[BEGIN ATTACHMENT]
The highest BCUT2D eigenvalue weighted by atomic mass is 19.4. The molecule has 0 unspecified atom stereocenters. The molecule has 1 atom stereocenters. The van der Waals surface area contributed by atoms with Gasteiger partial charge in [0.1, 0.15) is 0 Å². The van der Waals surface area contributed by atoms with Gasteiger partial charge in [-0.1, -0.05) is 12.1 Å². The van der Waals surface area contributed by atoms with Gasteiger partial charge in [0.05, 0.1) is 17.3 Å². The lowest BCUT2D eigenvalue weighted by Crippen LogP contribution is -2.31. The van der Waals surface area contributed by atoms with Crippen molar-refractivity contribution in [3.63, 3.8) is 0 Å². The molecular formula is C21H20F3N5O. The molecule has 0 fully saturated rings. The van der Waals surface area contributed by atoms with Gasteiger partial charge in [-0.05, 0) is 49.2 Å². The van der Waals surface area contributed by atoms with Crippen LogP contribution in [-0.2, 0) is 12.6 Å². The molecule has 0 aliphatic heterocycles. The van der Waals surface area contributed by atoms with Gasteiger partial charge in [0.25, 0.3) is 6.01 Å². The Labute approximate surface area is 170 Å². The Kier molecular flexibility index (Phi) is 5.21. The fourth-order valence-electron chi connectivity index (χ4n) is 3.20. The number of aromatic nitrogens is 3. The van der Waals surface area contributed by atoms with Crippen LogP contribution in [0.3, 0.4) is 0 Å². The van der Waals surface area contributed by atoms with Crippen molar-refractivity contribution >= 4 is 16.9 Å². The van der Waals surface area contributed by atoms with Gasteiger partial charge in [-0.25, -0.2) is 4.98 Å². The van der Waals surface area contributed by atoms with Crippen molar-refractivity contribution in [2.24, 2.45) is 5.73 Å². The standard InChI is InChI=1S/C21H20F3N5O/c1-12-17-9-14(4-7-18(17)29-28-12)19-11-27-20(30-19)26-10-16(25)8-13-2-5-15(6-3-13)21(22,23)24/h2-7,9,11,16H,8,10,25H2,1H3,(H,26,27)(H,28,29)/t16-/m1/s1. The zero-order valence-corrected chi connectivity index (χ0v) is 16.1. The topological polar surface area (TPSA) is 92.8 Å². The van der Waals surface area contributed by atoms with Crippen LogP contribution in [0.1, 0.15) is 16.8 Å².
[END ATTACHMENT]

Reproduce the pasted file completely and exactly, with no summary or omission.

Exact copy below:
The highest BCUT2D eigenvalue weighted by atomic mass is 19.4. The molecule has 0 unspecified atom stereocenters. The molecule has 1 atom stereocenters. The van der Waals surface area contributed by atoms with Gasteiger partial charge in [0.1, 0.15) is 0 Å². The van der Waals surface area contributed by atoms with Gasteiger partial charge in [-0.1, -0.05) is 12.1 Å². The van der Waals surface area contributed by atoms with Gasteiger partial charge in [0.05, 0.1) is 17.3 Å². The lowest BCUT2D eigenvalue weighted by Crippen LogP contribution is -2.31. The van der Waals surface area contributed by atoms with Crippen molar-refractivity contribution in [3.63, 3.8) is 0 Å². The molecular formula is C21H20F3N5O. The molecule has 0 fully saturated rings. The van der Waals surface area contributed by atoms with Gasteiger partial charge in [-0.05, 0) is 49.2 Å². The van der Waals surface area contributed by atoms with Crippen LogP contribution in [-0.2, 0) is 12.6 Å². The molecule has 0 aliphatic heterocycles. The van der Waals surface area contributed by atoms with Gasteiger partial charge in [0.25, 0.3) is 6.01 Å². The Labute approximate surface area is 170 Å². The Kier molecular flexibility index (Phi) is 5.21. The fourth-order valence-electron chi connectivity index (χ4n) is 3.20. The number of aromatic nitrogens is 3. The van der Waals surface area contributed by atoms with Crippen LogP contribution in [0.3, 0.4) is 0 Å². The van der Waals surface area contributed by atoms with Crippen molar-refractivity contribution >= 4 is 16.9 Å². The van der Waals surface area contributed by atoms with Gasteiger partial charge in [-0.25, -0.2) is 4.98 Å². The van der Waals surface area contributed by atoms with Crippen molar-refractivity contribution in [2.24, 2.45) is 5.73 Å². The standard InChI is InChI=1S/C21H20F3N5O/c1-12-17-9-14(4-7-18(17)29-28-12)19-11-27-20(30-19)26-10-16(25)8-13-2-5-15(6-3-13)21(22,23)24/h2-7,9,11,16H,8,10,25H2,1H3,(H,26,27)(H,28,29)/t16-/m1/s1. The zero-order valence-corrected chi connectivity index (χ0v) is 16.1. The topological polar surface area (TPSA) is 92.8 Å². The van der Waals surface area contributed by atoms with Crippen LogP contribution in [0.1, 0.15) is 16.8 Å².